173.  Many witnesses called for the role of IMCAs to be extended, allowing them to be made available in a wider range of circumstances. BASW agreed that local authorities should have greater discretion about when to make a referral, and that it would be especially helpful in cases of dispute concerning a best interests decision.[297] ADASS agreed.[298] Others argued for an automatic referral where there was an application under the Deprivation of Liberty Safeguards, regardless of whether the person was befriended or not, and automatic referral where there were allegations of abuse or neglect. [299] Other suggestions included an extension of remit to include all persons receiving a care assessment or plan under the Care Bill, or any important decisions, whether controversial or not.[300]

174.  The 3 Counties IMCA Service questioned whether the IMCA system was "flawed as a safeguard" because it depended on referral by the decision-makers.[301] Mr Neary argued that anyone subject to a Deprivation of Liberty authorisation or their family should be able to approach an IMCA service directly, rather than relying on the local authority for a referral. In his son's case the referral was delayed by over six months. The judge found that if an IMCA had been appointed sooner "Steven would have been home within weeks".[302]

175.  The role of the IMCAs has been widely praised and much of the evidence calls for their role to be extended. We believe that extending the range of circumstances in which IMCAs are appointed, and involving them earlier in the decision-making process, would be beneficial.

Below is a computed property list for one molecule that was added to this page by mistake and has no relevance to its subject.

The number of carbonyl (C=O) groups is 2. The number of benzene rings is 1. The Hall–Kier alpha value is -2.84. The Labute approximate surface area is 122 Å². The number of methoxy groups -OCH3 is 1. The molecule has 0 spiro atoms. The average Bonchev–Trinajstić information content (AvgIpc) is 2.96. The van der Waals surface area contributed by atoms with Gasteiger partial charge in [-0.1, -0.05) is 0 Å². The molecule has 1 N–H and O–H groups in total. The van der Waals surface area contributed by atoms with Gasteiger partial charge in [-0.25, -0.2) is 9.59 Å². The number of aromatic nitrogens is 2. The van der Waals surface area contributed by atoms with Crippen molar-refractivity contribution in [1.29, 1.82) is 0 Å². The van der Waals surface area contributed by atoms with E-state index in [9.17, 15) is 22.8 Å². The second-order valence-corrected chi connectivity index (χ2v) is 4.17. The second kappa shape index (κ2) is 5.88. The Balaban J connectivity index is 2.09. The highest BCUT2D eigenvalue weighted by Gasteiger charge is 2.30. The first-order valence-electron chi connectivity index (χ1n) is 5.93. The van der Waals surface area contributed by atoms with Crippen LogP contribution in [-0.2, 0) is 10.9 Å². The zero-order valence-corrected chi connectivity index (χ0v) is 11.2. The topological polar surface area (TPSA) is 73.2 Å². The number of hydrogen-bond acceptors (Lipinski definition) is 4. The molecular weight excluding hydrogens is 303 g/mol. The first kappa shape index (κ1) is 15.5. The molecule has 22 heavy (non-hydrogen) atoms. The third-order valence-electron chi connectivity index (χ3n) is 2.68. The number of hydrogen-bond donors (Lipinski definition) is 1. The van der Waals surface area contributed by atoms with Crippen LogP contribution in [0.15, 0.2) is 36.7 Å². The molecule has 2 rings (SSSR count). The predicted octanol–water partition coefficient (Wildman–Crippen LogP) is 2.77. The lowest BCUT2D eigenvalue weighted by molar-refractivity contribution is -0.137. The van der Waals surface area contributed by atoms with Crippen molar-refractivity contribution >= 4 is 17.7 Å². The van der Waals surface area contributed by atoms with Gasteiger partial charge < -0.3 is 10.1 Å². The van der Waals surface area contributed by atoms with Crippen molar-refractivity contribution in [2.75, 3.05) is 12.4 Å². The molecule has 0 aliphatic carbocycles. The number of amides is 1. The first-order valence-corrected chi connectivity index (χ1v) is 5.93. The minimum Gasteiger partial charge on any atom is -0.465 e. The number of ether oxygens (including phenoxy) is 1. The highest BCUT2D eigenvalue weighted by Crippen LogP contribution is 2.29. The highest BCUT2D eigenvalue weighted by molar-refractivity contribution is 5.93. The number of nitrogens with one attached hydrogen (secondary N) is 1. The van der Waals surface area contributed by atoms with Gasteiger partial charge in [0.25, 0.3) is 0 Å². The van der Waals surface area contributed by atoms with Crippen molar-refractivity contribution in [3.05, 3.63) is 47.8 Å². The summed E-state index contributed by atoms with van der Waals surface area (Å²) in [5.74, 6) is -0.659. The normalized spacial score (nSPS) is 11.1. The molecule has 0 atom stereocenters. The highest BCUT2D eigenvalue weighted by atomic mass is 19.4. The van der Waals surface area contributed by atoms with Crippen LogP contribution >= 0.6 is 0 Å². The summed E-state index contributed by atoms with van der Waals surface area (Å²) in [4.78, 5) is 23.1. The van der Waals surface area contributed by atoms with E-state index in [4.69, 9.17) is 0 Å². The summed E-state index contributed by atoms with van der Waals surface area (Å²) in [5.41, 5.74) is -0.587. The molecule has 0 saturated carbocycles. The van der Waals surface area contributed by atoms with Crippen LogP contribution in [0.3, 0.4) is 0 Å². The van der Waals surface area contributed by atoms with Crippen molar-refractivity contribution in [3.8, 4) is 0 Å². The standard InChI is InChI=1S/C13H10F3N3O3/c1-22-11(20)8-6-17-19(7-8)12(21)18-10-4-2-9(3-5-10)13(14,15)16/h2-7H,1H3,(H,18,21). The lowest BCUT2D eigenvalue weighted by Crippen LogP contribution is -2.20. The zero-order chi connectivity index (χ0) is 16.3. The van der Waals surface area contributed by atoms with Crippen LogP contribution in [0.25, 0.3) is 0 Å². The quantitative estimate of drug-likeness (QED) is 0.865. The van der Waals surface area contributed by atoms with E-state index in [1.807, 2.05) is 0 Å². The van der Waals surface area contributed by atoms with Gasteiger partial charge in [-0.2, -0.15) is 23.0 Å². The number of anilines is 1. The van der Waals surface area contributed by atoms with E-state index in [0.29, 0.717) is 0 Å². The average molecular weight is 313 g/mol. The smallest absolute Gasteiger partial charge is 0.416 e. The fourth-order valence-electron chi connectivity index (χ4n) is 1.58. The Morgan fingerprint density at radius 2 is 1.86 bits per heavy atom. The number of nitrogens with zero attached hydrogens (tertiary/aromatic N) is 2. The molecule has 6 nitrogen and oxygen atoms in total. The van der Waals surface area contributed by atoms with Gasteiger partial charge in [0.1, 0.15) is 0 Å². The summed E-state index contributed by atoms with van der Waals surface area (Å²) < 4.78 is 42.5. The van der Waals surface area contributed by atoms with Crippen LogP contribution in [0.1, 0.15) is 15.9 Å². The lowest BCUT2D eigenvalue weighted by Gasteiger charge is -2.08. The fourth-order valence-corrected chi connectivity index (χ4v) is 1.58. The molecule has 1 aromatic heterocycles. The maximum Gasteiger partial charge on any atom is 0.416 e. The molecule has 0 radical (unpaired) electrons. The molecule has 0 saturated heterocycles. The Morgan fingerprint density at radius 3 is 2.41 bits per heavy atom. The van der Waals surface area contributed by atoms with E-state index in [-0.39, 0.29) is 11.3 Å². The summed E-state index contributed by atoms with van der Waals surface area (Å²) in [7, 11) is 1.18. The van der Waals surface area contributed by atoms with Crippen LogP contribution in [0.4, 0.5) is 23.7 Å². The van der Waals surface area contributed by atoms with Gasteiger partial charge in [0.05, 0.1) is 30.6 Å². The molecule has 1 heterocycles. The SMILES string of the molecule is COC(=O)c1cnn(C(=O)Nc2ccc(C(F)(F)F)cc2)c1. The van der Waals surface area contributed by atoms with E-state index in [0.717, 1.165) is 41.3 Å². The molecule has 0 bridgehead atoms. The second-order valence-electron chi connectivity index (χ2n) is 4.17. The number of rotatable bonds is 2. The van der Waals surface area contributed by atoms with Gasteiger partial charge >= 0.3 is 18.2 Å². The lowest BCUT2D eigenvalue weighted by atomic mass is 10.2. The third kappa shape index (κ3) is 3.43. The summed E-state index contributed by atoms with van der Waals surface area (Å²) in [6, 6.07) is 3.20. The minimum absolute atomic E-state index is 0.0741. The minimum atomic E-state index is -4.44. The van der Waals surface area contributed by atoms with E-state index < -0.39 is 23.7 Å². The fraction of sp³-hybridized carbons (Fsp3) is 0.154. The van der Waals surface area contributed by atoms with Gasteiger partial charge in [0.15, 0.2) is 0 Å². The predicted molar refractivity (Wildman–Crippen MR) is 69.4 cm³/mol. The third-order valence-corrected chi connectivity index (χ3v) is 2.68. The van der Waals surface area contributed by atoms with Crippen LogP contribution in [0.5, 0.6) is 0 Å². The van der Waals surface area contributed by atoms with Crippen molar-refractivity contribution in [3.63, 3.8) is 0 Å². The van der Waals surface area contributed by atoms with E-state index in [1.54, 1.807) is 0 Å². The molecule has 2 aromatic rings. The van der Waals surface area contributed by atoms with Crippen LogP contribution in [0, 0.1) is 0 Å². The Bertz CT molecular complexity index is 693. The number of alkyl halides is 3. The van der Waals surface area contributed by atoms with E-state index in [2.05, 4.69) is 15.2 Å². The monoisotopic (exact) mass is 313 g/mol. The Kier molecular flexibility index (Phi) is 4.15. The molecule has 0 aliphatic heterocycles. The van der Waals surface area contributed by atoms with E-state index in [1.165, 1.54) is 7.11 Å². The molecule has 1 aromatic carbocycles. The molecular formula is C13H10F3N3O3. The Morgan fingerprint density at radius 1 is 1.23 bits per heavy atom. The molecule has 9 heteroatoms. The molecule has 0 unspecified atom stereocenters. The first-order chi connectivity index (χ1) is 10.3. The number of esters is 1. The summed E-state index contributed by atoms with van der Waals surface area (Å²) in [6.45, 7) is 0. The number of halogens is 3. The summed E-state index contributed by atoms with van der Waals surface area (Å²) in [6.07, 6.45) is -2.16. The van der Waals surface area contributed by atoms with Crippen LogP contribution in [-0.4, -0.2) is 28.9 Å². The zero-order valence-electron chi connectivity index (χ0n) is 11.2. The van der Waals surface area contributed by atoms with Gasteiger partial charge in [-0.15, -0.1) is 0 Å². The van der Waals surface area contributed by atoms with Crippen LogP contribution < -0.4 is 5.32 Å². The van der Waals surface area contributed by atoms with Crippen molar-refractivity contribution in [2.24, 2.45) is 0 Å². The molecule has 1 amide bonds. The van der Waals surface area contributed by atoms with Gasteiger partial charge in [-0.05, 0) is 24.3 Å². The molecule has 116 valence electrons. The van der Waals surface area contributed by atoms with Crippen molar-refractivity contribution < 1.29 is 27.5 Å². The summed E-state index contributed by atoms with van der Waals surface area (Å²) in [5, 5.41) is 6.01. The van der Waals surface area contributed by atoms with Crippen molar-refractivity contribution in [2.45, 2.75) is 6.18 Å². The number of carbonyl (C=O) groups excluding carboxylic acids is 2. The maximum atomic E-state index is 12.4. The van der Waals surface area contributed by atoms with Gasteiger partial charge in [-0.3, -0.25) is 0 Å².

176.  We recommend that local authorities use their discretionary powers to appoint IMCAs more widely than is currently the case. To support this, we recommend the Government issue guidance to local authorities and health service commissioners about the benefits of wider and earlier use of IMCA services. We believe the costs of greater IMCA involvement should be balanced against the resources required in lengthy disputes or ultimately in litigation.

177.  Given the importance of the role of IMCAs in the lives of vulnerable adults we believe that the role requires further professionalisation to ensure consistency of service. This should be achieved through national standards and mandatory training in the Mental Capacity Act and the role of the IMCA within that. We recommend that responsibility for such standards and training be undertaken by the independent oversight body which we recommend in chapter 4, enabling peer support and consistency between IMCA services.

178.  We recommend that the Government consider the establishment of a form of self-referral for IMCA services to prevent the damaging delay that occurred in the case of Mr Steven Neary.

Lasting Powers of Attorney